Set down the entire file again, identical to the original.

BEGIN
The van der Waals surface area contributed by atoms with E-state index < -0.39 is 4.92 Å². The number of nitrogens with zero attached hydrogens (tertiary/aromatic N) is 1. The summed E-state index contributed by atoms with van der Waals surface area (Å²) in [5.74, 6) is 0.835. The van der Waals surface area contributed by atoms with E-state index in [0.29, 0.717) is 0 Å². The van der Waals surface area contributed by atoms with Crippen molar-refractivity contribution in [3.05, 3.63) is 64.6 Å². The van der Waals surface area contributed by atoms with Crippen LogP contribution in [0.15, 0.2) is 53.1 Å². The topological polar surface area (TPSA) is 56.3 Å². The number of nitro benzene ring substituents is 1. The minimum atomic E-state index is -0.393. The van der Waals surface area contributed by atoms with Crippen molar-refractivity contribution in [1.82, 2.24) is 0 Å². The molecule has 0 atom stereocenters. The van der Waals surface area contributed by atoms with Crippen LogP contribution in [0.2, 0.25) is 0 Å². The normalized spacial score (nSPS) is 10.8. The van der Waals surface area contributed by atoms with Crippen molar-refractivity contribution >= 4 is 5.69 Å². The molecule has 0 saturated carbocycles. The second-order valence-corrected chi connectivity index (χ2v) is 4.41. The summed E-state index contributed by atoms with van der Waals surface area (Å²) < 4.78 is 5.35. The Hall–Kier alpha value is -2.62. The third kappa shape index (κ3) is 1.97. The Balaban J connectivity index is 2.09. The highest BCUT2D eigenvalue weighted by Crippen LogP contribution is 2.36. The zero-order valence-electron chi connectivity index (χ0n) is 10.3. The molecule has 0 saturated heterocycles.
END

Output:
The van der Waals surface area contributed by atoms with E-state index < -0.39 is 4.92 Å². The number of nitrogens with zero attached hydrogens (tertiary/aromatic N) is 1. The summed E-state index contributed by atoms with van der Waals surface area (Å²) in [5.74, 6) is 0.835. The van der Waals surface area contributed by atoms with E-state index in [0.29, 0.717) is 0 Å². The van der Waals surface area contributed by atoms with Crippen molar-refractivity contribution in [3.05, 3.63) is 64.6 Å². The van der Waals surface area contributed by atoms with Crippen LogP contribution in [0.15, 0.2) is 53.1 Å². The topological polar surface area (TPSA) is 56.3 Å². The number of nitro benzene ring substituents is 1. The minimum atomic E-state index is -0.393. The van der Waals surface area contributed by atoms with Crippen molar-refractivity contribution in [1.82, 2.24) is 0 Å². The molecule has 0 atom stereocenters. The van der Waals surface area contributed by atoms with Crippen LogP contribution in [0.2, 0.25) is 0 Å². The normalized spacial score (nSPS) is 10.8. The van der Waals surface area contributed by atoms with Crippen molar-refractivity contribution >= 4 is 5.69 Å². The molecule has 0 saturated carbocycles. The second-order valence-corrected chi connectivity index (χ2v) is 4.41. The summed E-state index contributed by atoms with van der Waals surface area (Å²) < 4.78 is 5.35. The Hall–Kier alpha value is -2.62. The third kappa shape index (κ3) is 1.97. The Balaban J connectivity index is 2.09. The highest BCUT2D eigenvalue weighted by Crippen LogP contribution is 2.36. The zero-order valence-electron chi connectivity index (χ0n) is 10.3. The molecule has 0 saturated heterocycles.